5:30 p.m. – For this update we decided to not only stream it live on the radio, but simultaneously broadcast using Facebook Live on the Country page. It was the first time since the fire started Sunday that we’d used Facebook Live for such a reason. We had no clue how important of a tool it would become over the next month.
Residents of Prairie Creek were told they can return home under a shelter in place order along with Gregoire. The Centennial Trailer Park continued to be under mandatory evacuation.
Brad was on the phone with Alberta Agriculture and Forestry spokeswoman Lynn Daina throughout most of the evening.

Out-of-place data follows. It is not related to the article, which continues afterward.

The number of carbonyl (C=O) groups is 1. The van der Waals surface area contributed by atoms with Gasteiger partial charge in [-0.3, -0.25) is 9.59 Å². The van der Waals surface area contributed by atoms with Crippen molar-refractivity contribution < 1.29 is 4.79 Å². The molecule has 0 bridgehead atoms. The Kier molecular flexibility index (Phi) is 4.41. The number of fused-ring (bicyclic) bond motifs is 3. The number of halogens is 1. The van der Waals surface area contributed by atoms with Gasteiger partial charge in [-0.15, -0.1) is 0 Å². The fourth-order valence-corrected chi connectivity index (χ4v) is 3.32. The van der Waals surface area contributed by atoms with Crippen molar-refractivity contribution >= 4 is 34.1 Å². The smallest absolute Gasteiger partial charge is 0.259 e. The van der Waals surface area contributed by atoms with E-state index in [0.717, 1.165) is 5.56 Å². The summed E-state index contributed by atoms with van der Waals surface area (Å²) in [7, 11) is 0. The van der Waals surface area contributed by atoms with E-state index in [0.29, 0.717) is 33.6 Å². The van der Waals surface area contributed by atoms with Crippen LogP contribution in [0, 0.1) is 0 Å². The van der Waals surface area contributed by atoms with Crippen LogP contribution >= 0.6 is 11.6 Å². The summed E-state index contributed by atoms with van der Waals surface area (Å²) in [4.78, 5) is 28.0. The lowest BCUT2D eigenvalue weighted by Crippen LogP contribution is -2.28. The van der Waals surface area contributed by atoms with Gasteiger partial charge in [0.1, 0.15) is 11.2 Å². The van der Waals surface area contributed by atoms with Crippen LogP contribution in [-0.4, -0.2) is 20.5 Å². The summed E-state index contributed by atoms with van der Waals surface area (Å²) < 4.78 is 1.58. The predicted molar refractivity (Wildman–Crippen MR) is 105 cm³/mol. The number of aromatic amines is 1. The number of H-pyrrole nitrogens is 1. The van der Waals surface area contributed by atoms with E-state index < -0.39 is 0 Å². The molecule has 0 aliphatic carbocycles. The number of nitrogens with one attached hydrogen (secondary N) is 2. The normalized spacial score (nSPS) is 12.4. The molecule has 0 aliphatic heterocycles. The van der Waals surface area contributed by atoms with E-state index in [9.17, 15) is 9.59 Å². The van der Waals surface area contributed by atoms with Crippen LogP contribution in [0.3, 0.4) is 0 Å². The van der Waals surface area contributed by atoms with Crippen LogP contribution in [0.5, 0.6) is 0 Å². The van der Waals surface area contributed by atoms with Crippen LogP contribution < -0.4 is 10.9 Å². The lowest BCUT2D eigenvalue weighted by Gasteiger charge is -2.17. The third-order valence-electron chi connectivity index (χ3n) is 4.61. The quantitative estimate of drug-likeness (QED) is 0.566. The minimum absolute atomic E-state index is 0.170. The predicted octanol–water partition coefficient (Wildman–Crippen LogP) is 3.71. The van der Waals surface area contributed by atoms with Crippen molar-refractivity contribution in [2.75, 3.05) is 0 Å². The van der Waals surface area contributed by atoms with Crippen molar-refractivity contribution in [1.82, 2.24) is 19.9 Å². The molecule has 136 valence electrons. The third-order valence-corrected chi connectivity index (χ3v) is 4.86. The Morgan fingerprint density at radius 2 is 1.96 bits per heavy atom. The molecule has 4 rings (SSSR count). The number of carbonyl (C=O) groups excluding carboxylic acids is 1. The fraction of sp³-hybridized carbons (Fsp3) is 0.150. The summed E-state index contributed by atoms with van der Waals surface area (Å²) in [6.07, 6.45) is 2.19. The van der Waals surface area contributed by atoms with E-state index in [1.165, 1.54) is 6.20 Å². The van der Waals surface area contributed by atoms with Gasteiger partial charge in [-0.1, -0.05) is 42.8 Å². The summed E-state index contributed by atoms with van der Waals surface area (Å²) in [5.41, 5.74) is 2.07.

10:00 p.m. – Aerial efforts are grounded due to the smoky conditions. Crews made good progress in protecting Highway 63 using a combination of dozer guards and fire retardant to build a guard. The north fire was mostly extinguished.
Tuesday, May 3, 2016
Things returned mostly to normal that morning with Pete, Cubb, and Brad all returning to their regular a.m. time slot. Show content was once again focused on the fire, although it was a bit more positive considering the news we heard the night before.
8:30 a.m. – A call to Lynn Daina, the Wildfire Information Officer, told us the wildfire grew to 2,656 hectares overnight but it had moved west, away from Fort McMurray. Crews had also made excellent progress on the fire break along Highway 63.
9:00 a.m. – Bombers and other aircraft were allowed back up in the air to resume fighting the fire. The weather forecast would see the wind blow from either south-southeast away from Fort McMurray, or south-southwest towards the city.